This basic sourdough bread recipe is perfect for beginner sourdough bakers. The process is very similar to normal bread baking and you can use your mixer too.
This is one of the basic sourdough recipes I use to make my sourdough bread. I particularly like this sourdough bread recipe because the method is very similar to a normal bread baking process. And this is a low hydration (60%) bread recipe which makes it easier to handle for a beginner. Plus I get to use my mixer which means I get to skip most of the stretch and folds.
If you don’t have a mixer, and you don’t like kneading, don’t worry. I will upload my other basic sourdough recipe later, which doesn’t need any kneading at all.
When you use the sourdough starter for bread, there are a couple of things you need to know before you start making the dough.
- Sourdough starter doesn’t work as quickly as commercial yeast. So sourdough bread making takes a lot of time. You’re going to need about 40% of the weight of your bread flour for this recipe. So, calculate how much starter you need and schedule everything ahead of time.
- The starter needs to be very active when you use it. So if you follow the 1:2:2 ratio, feed it 6 – 8 hours before you start making your bread. The time may vary depending on how active your starter is.
You need approximately about 6 hours for your starter to get active. Then 4 – 6 hours for the bulk fermentation. And 12 – 16 hours in the fridge for the final proof. Here’s a sample schedule. The time you need varies depending on the weather and your starter. So don’t follow this exact schedule. Just plan yours around this.
Feed the starter at 7 AM.
Knead the dough at 1 PM.
Shape and put the dough into the fridge: 7 PM
Score and Bake: 7 AM next morning
And here are the baker’s percentages:
Now, before you continue, I just want you to know, Sourdough bread-making needs a lot of practice and experience. You’d be so lucky if you could bake perfect sourdough bread in your first try. I started about a year ago and even I struggle sometimes to get a good loaf. So don’t give up if you couldn’t get a good loaf right away. Just keep learning and keep practicing. Trust me you’ll never turn back. This thing is so addictive!
Side note: Don’t throw away your sourdough discard. Use my sourdough discard bread recipe to make some easy bread loaves. You’d be amazed by how good these bread tastes compared to normal bread.
This recipe yields one loaf.
Some items that are mentioned in the recipe which would be needed for sourdough bread making (Affiliate Links)
Basic Sourdough Bread
This basic sourdough recipe is perfect for beginner sourdough bakers. The process is very similar to normal bread baking and you can use your mixer too.
Getting the starter ready
Feed 40g of your starter with 80g of flour and 80g of water, 6 – 8 hours before you start mixing the dough.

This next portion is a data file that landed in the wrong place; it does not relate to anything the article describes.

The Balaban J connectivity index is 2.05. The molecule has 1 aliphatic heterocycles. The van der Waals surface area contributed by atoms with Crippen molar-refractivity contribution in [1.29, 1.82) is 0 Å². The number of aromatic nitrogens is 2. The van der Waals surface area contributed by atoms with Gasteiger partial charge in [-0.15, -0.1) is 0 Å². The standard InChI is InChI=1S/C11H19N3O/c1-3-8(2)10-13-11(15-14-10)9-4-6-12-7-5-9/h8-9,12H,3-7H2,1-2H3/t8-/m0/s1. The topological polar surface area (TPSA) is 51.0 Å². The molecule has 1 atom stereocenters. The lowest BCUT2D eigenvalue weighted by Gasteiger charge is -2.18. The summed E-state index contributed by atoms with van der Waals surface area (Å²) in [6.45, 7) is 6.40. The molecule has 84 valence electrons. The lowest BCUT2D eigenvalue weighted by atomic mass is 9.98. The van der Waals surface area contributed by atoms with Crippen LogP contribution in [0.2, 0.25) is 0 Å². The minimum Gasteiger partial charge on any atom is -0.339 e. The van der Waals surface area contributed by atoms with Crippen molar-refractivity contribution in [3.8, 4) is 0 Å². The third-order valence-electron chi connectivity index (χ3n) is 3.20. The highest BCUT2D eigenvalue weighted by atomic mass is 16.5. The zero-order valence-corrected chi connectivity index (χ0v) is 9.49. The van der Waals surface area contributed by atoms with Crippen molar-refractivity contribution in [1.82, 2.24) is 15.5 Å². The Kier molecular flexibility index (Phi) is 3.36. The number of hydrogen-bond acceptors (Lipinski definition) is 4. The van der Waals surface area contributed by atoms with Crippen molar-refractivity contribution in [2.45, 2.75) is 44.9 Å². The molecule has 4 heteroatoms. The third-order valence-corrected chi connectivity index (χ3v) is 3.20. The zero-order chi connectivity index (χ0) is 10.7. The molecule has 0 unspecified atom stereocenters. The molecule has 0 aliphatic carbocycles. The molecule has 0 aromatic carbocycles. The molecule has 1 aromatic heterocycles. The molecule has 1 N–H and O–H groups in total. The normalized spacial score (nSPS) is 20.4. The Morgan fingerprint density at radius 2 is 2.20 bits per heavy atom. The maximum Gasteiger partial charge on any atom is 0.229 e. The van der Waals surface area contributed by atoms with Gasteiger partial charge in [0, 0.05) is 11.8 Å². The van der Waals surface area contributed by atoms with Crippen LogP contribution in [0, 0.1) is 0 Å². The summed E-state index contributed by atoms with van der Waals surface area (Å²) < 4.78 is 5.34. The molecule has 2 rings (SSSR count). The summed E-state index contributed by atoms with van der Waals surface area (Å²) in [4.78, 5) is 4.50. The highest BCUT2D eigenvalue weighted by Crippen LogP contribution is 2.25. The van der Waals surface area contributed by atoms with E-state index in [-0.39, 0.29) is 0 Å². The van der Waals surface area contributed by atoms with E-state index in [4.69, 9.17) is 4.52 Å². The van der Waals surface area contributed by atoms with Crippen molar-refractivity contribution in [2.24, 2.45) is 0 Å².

After 6 hours, do the float test to see if the starter is ready. Carefully take a spoonful of sourdough starter and drop that into a glass of water. If it floats, that means your starter is ready to mix with the dough. Always use the starter before it reaches the maximum rise.
Mixing the dough
Now to the stand mixer bowl, add water and 160g of fed sourdough starter/levain. Mix until the starter dissolves in water.
Now add flour and salt. Using the dough hook, knead the dough in the mixer for 10mins. The dough is wet. But don’t add any flour. Do the windowpane test. If the dough breaks when you stretch it, knead a bit more until you get that windowpane.
Wet your hands. Do one set of stretch and folds. Which means, stretch the dough from one side, as high as you can and then fold it over the dough. Do this to all the edges, turning the bowl slowly.
Cover the bowl with a plastic wrap and leave it to bulk ferment (more like first rise of normal bread) for 4-6 hours or until the dough has doubled the volume.
Flour the benchtop. Scrape the dough out from the bowl. If you’re making a double batch, now is the time to divide the dough. Then flat the dough into a rough disk shape. Fold it and shape it into a boule. Stretch the skin of the dough by cupping your hands and pulling the dough toward you. Watch the video I linked in the notes below.
Flour a banneton basket well. If you don’t have a banneton basket, line a bowl with a tea towel and flour it really well. Transfer the bread boule into the basket, seam side up.
Now cover it with a plastic bag, put into the fridge for the final proof for 12 to 16 hours.
Take the dough out of the fridge and do the finger dent test. Poke the dough gently with your finger. It should spring back up slowly but should leave a small dent. If it springs back quickly without leaving a dent, that means it hasn’t proofed enough. If it doesn’t spring back, that’s over-proofed. Your best bet at this moment would be to punch it back and let it rise for the third time.
Scoring and baking
Heat the oven for 425F with your dutch oven in. Put the dough onto a piece of parchment paper. Score the dough with a sharp blade.
Take the dutch oven out. Lift the dough with the parchment paper and carefully place it in the dutch oven. Close the lid. Bake it for 25mins. Then remove the dutch oven lid and bake for another 25mins.
Wait for it to cool down (at least an hour) before you cut it open.